How do we do more with less? Modern cities are faced with numerous challenges. They need to emit less carbon and halt urban spread into natural areas, while also having enough space to live in social harmony and in line with shifting trends (reconstituted families, telework, etc.). With these contradictory demands—acquiring more space with less sprawl—time becomes an unexpected resource. Some spaces in our buildings are used only for certain times of the day, week or year. For example, educational facilities are generally used around 20% of the time, while offices are used between 30% and 45% of the time. This means they can be used more, by finding new users and new ways to use them. Let’s look at a few concrete examples.
Transforming a street with a brushstroke: what does the future hold for tactical urbanism?
Setting up a regional resilience programme
Friday March 5th, 2021
“From housing to the city, what locals prefer: account of an investigation
An action research initiative carried out between Bouygues Construction and Alain Bourdin’s teams from the Paris Urban Planning School, the Mixcity project responds to a desire to better understand their lifestyles and their expectations at two levels… Interview.
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What if, in the future, facial recognition technologies went into general use in our towns and buildings? In China where this is already happening, the increasing use of such technology in both public and private spaces raises the spectre of mass surveillance and the risk of new attacks on privacy. While the number of experiments is increasing around the world and certain American towns are already taking the lead in preventing its use, the debate is beginning to take shape in Europe.
In February 2021, we surveyed 1,000 young people aged 15 to 25 about their relationship with the city. The responses, collected by Jam via the JAM chatbot on Messenger, are packed with findings!
Under lockdowns, many French people started to cultivate their own garden, including in cities or on the outskirts of cities, confirming the success of certain forms of urban agriculture. Major cities are becoming visibly greener, but does urban agriculture have an economic model that will ensure it has a stable future?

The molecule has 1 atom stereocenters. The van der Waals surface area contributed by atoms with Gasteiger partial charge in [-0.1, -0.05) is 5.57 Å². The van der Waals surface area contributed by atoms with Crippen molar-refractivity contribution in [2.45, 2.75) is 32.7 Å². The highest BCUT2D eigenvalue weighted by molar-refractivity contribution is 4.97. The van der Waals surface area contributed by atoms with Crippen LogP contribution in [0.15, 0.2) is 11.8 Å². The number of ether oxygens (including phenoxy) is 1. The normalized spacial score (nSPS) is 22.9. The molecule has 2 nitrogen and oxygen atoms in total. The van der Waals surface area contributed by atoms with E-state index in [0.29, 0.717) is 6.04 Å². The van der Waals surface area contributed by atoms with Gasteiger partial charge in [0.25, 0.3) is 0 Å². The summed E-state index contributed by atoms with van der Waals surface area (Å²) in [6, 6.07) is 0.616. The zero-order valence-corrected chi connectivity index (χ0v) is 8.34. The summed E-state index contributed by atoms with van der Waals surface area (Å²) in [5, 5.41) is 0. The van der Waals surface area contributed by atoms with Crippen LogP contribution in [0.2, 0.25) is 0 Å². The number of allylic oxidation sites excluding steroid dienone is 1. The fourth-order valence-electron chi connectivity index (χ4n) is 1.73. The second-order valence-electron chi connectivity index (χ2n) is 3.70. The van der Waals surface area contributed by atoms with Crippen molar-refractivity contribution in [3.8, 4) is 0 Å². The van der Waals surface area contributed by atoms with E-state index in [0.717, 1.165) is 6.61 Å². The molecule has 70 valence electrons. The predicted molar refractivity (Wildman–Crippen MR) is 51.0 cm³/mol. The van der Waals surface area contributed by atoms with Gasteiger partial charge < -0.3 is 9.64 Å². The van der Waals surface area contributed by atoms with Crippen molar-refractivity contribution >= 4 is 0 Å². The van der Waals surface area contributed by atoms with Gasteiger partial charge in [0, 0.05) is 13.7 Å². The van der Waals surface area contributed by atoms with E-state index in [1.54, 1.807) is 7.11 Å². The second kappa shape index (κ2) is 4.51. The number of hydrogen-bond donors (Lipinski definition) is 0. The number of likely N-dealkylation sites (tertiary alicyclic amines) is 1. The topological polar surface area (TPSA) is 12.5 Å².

Originally developed in finance, blockchain is a technological innovation filled with promise that arouses the interest of many players in various sectors. And especially the construction industry! Focus on the blockchain in the sector of construction.
Operate your smartphone through thought; send a message or post a photo online without making any movement: are these practices worthy of a science fiction book in the process of becoming reality? In the future, will we have alternatives to the body for communicating with the outside world? This is the dream of the giants of the digital world who have thrown themselves enthusiastically into the field of Brain-Computer Interfaces (BCIs).
La Vie avec (Living with...) is a user-adjustable system for monitoring the adaptation of French habits and lifestyles, combining monthly quantitative surveys of a panel of 1,000 people and the management of an online community of 50 citizen-consumers. The quantitative data presented in this article is taken from an online survey conducted by ObSoCo (Observatoire Société & Consommation) on the Respondi panel from 19 to 26 January 2021 on behalf of Bouygues Construction in three survey areas: the ideal living environment, housing as a work environment and involvement in local and community initiatives.
From Hyperloop to drone taxis, spectacular technological transport projects are flourishing. But what about the reality of future public transport for everyday life after the Covid crisis?